Fairs and trade fairs were there to satisfy all the needs of the residents of a given region. Master craftsmen offered their products and services from the Middle Ages. While the neighbouring villages supplied produce and handicrafts, the cities were home to specialised guilds of smiths, coopers, goldsmiths, and cobblers. The Carpathian fairs were a reflection of the multicultural and colourful tradition of this region.
The significance of fairs has diminished over the centuries, and finally has become completely marginal, as trade moved to the sites of great shopping centres, and traditional handicrafts were supplanted by the output of mass production.
The tradition of fairs is echoed today in trade fairs. They comprise a microcosm of local farming, production, and manufacturing. Discovering market richness is fostered by the trend to choose what is local and green. Here you can buy - free from chemical additives and other mass-production pollutants - products like eggs, cheese, milk, farm-made preserves, and also fruit and vegetables from orchards and gardens.
We follow the market trail to the Podhale, through the Pieniny Mountains, Beskid Sądecki, the Lower Beskids, to the Rożnowskie Plateau. You will have an opportunity to buy “everything from soup to nuts.” Though the markets are not free from imported mass produced goods, they still offer the treasures of Carpathian thatches – old recipes and secrets of ancient handicrafts.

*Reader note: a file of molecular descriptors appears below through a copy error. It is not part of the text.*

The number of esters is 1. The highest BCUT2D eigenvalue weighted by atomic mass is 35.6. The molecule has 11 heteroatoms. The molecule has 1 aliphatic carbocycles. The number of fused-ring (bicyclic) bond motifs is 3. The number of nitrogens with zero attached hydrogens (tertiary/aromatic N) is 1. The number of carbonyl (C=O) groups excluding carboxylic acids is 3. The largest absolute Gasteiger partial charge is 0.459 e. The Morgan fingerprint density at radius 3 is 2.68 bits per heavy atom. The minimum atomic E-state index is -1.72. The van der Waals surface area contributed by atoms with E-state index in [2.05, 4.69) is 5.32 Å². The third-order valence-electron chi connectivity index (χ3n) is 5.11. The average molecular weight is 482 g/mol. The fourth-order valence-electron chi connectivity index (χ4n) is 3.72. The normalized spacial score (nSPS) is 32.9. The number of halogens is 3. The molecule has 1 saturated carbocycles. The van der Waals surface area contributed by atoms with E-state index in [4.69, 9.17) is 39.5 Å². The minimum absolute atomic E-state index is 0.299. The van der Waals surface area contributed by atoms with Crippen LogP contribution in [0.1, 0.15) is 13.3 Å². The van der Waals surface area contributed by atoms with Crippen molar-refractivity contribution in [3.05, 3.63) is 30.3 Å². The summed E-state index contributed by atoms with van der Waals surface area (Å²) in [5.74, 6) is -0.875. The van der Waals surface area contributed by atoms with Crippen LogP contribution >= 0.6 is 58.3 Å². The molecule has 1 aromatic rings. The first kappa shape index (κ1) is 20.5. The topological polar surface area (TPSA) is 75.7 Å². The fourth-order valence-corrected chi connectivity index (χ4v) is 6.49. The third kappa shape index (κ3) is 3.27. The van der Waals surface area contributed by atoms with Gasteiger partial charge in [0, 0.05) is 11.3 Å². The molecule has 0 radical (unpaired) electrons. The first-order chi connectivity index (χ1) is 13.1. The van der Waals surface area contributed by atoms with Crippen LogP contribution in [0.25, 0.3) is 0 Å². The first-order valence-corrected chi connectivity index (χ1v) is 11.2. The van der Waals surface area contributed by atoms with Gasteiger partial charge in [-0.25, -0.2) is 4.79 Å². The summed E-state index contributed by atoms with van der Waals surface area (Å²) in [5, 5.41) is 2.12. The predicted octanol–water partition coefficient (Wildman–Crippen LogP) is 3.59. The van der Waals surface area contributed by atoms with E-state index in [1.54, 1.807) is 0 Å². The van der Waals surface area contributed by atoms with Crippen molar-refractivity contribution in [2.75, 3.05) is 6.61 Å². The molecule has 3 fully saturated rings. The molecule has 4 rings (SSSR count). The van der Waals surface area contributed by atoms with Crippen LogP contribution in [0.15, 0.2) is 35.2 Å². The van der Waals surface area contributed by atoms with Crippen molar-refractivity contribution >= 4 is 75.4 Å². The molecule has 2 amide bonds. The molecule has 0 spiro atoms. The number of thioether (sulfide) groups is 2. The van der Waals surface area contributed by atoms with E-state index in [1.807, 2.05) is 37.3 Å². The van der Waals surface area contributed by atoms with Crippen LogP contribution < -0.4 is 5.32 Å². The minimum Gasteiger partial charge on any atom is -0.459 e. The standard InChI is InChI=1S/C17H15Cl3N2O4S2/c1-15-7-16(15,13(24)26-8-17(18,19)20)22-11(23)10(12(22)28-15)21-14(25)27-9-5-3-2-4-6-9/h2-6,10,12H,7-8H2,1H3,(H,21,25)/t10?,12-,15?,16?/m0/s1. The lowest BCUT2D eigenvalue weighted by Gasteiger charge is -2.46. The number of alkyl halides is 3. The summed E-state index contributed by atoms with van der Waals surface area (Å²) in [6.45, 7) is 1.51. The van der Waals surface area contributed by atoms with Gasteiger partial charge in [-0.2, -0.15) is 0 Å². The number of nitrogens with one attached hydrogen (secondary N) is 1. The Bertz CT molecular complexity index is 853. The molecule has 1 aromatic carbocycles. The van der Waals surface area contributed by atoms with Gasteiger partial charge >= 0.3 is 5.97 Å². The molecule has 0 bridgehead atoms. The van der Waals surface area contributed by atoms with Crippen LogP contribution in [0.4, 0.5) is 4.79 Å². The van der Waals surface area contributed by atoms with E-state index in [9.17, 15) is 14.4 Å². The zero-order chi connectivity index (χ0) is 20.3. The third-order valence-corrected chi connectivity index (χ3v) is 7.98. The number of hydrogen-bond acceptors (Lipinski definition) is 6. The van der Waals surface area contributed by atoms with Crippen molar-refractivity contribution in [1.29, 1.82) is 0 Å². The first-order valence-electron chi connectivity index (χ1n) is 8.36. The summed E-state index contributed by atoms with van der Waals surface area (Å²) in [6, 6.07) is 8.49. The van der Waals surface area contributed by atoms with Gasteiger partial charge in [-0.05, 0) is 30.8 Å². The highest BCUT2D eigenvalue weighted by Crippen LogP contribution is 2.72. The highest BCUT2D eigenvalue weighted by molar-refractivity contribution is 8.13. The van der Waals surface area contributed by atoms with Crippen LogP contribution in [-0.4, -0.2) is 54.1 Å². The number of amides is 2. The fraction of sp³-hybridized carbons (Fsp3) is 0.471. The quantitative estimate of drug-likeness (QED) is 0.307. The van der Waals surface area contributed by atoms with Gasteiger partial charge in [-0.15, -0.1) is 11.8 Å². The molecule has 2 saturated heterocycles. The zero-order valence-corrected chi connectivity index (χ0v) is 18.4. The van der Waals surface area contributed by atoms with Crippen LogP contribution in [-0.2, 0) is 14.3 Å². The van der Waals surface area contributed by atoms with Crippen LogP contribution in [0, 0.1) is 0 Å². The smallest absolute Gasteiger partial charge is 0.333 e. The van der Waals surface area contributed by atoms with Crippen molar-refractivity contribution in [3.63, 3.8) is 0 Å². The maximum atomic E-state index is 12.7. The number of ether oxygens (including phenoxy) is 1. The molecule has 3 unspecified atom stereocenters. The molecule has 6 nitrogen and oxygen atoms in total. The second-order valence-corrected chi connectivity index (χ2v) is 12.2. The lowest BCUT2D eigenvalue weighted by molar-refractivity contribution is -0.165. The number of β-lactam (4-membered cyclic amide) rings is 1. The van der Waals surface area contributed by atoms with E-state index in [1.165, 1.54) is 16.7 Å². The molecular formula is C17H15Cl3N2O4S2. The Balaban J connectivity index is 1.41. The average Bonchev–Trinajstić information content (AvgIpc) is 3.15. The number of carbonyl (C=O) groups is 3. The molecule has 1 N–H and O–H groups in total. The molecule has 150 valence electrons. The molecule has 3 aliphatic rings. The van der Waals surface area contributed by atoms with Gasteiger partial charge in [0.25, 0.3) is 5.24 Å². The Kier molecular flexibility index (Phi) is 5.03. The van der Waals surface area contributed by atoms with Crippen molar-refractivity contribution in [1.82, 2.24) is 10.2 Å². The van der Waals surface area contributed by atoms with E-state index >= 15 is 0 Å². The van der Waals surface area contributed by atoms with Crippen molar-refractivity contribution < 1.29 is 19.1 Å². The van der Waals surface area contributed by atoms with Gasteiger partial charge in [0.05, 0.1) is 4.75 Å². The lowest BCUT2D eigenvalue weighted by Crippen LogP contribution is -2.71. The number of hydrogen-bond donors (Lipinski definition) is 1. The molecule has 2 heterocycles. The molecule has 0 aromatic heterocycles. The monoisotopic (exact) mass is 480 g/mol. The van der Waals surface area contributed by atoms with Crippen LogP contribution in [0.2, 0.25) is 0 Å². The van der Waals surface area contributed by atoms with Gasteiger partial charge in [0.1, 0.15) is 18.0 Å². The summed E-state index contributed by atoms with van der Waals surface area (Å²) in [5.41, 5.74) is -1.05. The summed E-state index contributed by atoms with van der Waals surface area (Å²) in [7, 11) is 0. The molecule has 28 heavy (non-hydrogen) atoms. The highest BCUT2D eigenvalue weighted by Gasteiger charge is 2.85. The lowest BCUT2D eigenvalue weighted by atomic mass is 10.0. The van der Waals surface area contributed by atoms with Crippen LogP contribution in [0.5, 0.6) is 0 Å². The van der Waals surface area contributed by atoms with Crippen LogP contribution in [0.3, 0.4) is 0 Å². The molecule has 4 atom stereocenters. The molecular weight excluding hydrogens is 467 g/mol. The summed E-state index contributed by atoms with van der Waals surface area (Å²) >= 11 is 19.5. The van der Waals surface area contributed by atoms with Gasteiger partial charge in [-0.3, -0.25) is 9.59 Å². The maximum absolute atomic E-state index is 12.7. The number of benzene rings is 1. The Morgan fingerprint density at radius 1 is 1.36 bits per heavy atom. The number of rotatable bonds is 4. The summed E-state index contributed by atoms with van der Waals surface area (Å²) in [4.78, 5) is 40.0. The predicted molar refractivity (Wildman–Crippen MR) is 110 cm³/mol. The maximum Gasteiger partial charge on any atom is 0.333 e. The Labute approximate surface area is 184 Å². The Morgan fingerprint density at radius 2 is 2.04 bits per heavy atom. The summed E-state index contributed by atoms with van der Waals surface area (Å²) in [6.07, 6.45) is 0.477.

Tygiel kultur i tradycji – o karpackich jarmarkach [The crucible of cultures and traditions – about the Carpathian fairs]
Zakopane Gubałówka 49.297476 19.947794
Nowy Targ 49.477254 20.038126
Krościenko 49.441833 20.425471
Łącko 49.563085 20.430579
Stary Sącz 49.570947 20.636663
Nowy Sącz Rynek Maślany 49.623232 20.694208
Zakliczyn 49.856071 20.808555
Gorlice 49.666354 21.170392